Thursday, October 27, 2016
  • Saturday, Jul. 30, 2016
HBO Exec Casey Bloys Fields Questions On Excessive Violence In Series
Emilia Clarke as Daenerys Targaryen and Michiel Huisman as Daario Naharis in "Game of Thrones" (photo by Macall B. Polay/courtesy of HBO)
  • BEVERLY HILLS, Calif. (AP)
  • --

HBO took a bit of heat Saturday for its shows' sexualized violence toward women.

At the semi-annual Television Critics Association conference, HBO programming head Casey Bloys took questions about the violent storytelling of the network's hit series "Game of Thrones" and "The Night Of," which deals with the bloody murder of a beautiful young woman, as well as the upcoming fantasy thriller "Westworld."

Regarding "Thrones" and "Westworld," Bloys dismissed the notion that they normalize violence toward women in particular.

"The violence is pretty extreme on all fronts," he said. "I don't think it's isolated to women."

As for "Westworld," which depicts a fantasy theme park where visitors immerse themselves in an Old West environment while interacting with real-life robot "residents," Bloys noted that the point of the series is examining how the human characters treat, and mistreat, the robots: That shines a light on how humans are prone to treat their fellow humans, he said. "Westworld" premieres Oct. 2.

HBO announced that its weekly talk and humor hour, "Real Time with Bill Maher," has been renewed through 2018, its 16th season.

Reminded that HBO's portfolio of talk-show hosts includes Maher, John Oliver and Bill Simmons - and no women - Bloys was asked if the network had plans to launch a talk show with a female presiding.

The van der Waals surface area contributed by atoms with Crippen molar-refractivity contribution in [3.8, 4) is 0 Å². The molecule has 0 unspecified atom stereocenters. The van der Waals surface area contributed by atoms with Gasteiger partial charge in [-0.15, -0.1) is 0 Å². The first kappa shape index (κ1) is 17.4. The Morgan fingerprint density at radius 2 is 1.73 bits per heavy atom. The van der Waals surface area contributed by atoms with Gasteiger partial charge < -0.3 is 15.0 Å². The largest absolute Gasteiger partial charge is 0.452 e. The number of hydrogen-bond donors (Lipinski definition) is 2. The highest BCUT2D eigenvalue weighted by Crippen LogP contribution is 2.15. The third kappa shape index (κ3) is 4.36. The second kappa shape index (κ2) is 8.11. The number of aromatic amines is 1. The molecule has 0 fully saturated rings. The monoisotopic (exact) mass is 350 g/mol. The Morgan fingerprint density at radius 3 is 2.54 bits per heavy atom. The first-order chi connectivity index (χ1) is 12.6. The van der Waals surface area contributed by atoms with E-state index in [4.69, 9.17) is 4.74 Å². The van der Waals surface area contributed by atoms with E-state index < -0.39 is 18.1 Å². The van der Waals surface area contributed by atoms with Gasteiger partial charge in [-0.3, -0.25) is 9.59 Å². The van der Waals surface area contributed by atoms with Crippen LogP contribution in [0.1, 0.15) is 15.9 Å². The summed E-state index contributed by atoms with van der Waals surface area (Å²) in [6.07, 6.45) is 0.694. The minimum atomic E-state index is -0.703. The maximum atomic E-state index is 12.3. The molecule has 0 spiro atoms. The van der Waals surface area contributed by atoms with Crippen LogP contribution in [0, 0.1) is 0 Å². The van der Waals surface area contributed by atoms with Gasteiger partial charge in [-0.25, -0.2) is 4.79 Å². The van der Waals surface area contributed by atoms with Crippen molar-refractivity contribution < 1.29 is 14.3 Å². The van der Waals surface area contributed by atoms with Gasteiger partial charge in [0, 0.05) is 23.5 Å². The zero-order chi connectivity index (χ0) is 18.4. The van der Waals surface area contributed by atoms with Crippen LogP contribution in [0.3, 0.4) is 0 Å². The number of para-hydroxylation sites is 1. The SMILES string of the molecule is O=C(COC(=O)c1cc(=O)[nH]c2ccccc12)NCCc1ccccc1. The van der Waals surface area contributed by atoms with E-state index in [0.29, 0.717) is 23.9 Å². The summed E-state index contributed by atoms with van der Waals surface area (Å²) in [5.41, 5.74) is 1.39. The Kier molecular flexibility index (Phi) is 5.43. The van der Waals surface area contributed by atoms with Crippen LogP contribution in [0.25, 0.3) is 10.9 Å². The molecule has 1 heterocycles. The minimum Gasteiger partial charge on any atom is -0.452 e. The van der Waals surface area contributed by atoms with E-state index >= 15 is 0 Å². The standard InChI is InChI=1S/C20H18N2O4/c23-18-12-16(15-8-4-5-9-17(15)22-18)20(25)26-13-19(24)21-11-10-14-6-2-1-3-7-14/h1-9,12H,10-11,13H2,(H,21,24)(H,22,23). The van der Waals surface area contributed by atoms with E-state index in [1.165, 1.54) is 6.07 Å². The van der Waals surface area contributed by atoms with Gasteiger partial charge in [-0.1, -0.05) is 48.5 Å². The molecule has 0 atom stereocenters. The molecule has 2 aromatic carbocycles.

No specific plans are in place, he said, "but it's something we aspire to."

Bloys, tapped as programming head earlier this year, said he plans to expand diversity in the drama slate, "and by diversity I mean not just ethnicity, but in scale, scope, location, tone," he said. "By diversity, I mean every sense of the word."

There were few details on Jon Stewart's upcoming multiplatform HBO venture, but Bloys disclosed that it will be an animated parody of a cable news network allowing Stewart to comment on daily breaking news in real time. It will be both a text-and-video digital portal as well as a TV series on the HBO channel.

It is expected to launch this fall, Bloys said.

Fans of "Curb Your Enthusiasm" recently rejoiced at news that its creator-writer-star Larry David would be filming a new season. Production begins this fall, with a planned 2017 premiere. The most recent new episodes aired in 2011 - the series' eighth season.

Meanwhile, Bloys offered a bit of hope for the long-discussed and long-delayed movie follow-up to "Deadwood," HBO's celebrated western series that aired for three seasons ending in 2006. He said the series' creator, David Milch, is currently writing the script. No plans beyond that were disclosed.

The presidential race didn't escape mention during the session. HBO has had great success with political-drama films "Recount" (about the 2000 presidential election) and "Game Change" (the 2008 John McCain-Sarah Palin candidacy). Bloys said a film about the Hillary Clinton-Donald Trump faceoff was a distinct possibility.

"There's no plans right now, but it's obviously very interesting," Bloys said, adding that the two previous films' creative team - Jay Roach and Danny Strong - were on hand at the Republican National Convention, "just poking around."